Abu Dhabi, UAEWednesday 19 December 2018

Armenian parliament fails to elect new prime minister 

Opposition leader accused ruling party of derailing his bid for the top job

Armenian opposition supporters hold portraits and placards as they attend a rally in Yerevan on April 30, 2018. Karen Minasyan / AFP
Armenian opposition supporters hold portraits and placards as they attend a rally in Yerevan on April 30, 2018. Karen Minasyan / AFP

Armenia's protest leader Nikol Pashinyan on Tuesday failed to get elected prime minister after the ruling party withheld its support in a crucial vote, raising fears of worsening political turmoil.

Lawmakers voted 45 in favour to 55 against Mr Pashinyan, with the ruling Republican Party rejecting his candidacy after hours of deliberations during a day-long extraordinary parliament session.

"The political force which declared a war against its own people has destroyed itself," Mr Pashinyan said in parliament after the vote. "No one will be able to take victory away from the people."

Mr Pashinyan had urged supporters to take to the streets on Tuesday to pressure parliament to choose him as prime minister, and warned of a political "tsunami" if the ruling elite clings to power.

Pashinian led days of protests that forced veteran leader Serzh Sarkisian to step down as prime minister last week, and is the sole nominee to take over the role. But he needs approval from a parliament dominated by Sarkisian supporters.

As tens of thousands of people gathered in central Yerevan, Pashinian told lawmakers before a vote on his candidacy that Sarkisian's backers in the ruling Republican Party should not snub the Armenian people's demands for change.

"You would think that in the situation that has unfolded conclusions would have been drawn, but the Republican Party has started to play cat-and-mouse with the people," said Pashinian, who had swapped his usual camouflage T-shirt for a suit and tie.

Addressing Republican Party officials, he said: "Your behaviour, treating the tolerance of the people as a weakness, could become the cause of a tsunami."

"I turn to the nation of the Republic of Armenia and every citizen of the Republic of Armenia," Pashinian said in speech broadcast live on two big screens to the crowd in the capital's central Republic Square.

"Don't stay at home, and right now, go out into the streets if you have not done it yet ... Flood out onto the streets and the squares of the capital and other towns in the republic".

Supporters in the square waved the Armenian flag and carried balloons in the national colours. They blew horns and chanted "Nikol - prime minister!"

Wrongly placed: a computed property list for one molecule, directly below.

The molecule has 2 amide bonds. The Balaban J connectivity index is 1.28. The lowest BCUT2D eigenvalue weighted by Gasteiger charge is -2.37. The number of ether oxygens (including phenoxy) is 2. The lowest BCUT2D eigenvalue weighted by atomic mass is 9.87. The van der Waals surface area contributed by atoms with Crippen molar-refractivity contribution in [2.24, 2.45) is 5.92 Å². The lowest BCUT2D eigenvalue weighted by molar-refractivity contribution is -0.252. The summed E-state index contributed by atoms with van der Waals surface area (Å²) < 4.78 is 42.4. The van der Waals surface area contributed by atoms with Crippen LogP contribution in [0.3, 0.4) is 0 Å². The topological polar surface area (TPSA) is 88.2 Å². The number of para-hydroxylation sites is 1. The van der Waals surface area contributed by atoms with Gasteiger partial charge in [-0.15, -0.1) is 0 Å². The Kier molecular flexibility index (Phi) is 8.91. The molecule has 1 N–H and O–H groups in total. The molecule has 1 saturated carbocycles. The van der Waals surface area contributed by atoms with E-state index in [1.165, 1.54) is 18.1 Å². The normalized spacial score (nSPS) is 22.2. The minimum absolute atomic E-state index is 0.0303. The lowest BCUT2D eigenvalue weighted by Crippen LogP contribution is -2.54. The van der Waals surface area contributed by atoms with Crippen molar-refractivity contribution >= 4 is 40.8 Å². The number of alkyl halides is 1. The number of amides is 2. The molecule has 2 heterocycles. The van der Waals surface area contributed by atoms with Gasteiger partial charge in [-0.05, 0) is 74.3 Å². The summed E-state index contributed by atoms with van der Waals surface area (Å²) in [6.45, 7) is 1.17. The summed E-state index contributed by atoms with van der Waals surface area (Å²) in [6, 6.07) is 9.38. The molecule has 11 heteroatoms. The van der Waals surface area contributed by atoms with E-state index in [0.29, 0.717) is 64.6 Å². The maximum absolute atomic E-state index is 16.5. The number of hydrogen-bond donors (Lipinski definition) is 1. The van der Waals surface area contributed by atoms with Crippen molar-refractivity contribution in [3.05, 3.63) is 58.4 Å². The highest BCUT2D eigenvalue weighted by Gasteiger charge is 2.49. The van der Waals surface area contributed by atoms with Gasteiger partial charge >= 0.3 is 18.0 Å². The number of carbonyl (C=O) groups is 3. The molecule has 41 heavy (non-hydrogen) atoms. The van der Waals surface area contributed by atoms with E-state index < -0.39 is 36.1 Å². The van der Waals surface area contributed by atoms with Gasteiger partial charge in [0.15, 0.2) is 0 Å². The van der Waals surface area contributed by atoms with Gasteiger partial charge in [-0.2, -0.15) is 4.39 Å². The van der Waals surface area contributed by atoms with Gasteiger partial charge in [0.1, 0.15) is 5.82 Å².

"I'm sure we will win today, Armenia will win!" said Suren Gevorkyan, a 19-year-old student wearing a T-shirt with Pashinian's portrait.


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Pashinian has received the support of opposition parties which together hold 47 seats in the 105-seat legislature, but he will require a majority to win.

If Pashinian does become prime minister, it would signal a dramatic shift in power in ex-Soviet Armenia, which has been dominated by the same cadre of leaders since the late 1990s.

The country of around three million people borders Turkey and Iran and is locked in a simmering territorial conflict with another neighbour, Azerbaijan.

Armenia is closely aligned with Moscow, and is home to Russian military bases.

Officials in Moscow have been watching the turbulence in Armenia closely for signs it could follow the pattern of Georgia and Ukraine, where popular revolts installed leaders who pulled their countries out of Moscow's orbit.

Pashinian, a 42-year-old former newspaper editor, said in his speech to parliament on Tuesday that, if elected, he would maintain a close relationship with Moscow.

He accused the ruling party of planning to derail his bid for the top job.

Mr Pashinian, the leader of mass protests that forced veteran leader Serzh Sarkisian from power last month in the impoverished Caucasus nation, is the only candidate for the post of prime minister.

But he is short a handful of votes in parliament, and the support of the ruling Republican Party is crucial.

A source familiar with negotiations between Mr Pashinian and the Republican Party told AFP news agency that they struck a deal several days ago, with the ruling party agreeing to support his bid.

But it appears that agreement may no longer be in place, leaving Mr Pashinian potentially short of votes.

"During a night-time meeting headed by Serzh Sarkisian the Republicans decided to derail tomorrow's election of a prime minister," Mr Pashinian said in a video address released in the early hours of Tuesday, urging hundreds of thousands to take to the streets.

The vote by lawmakers is set to take place later Tuesday.

Updated: May 1, 2018 09:44 PM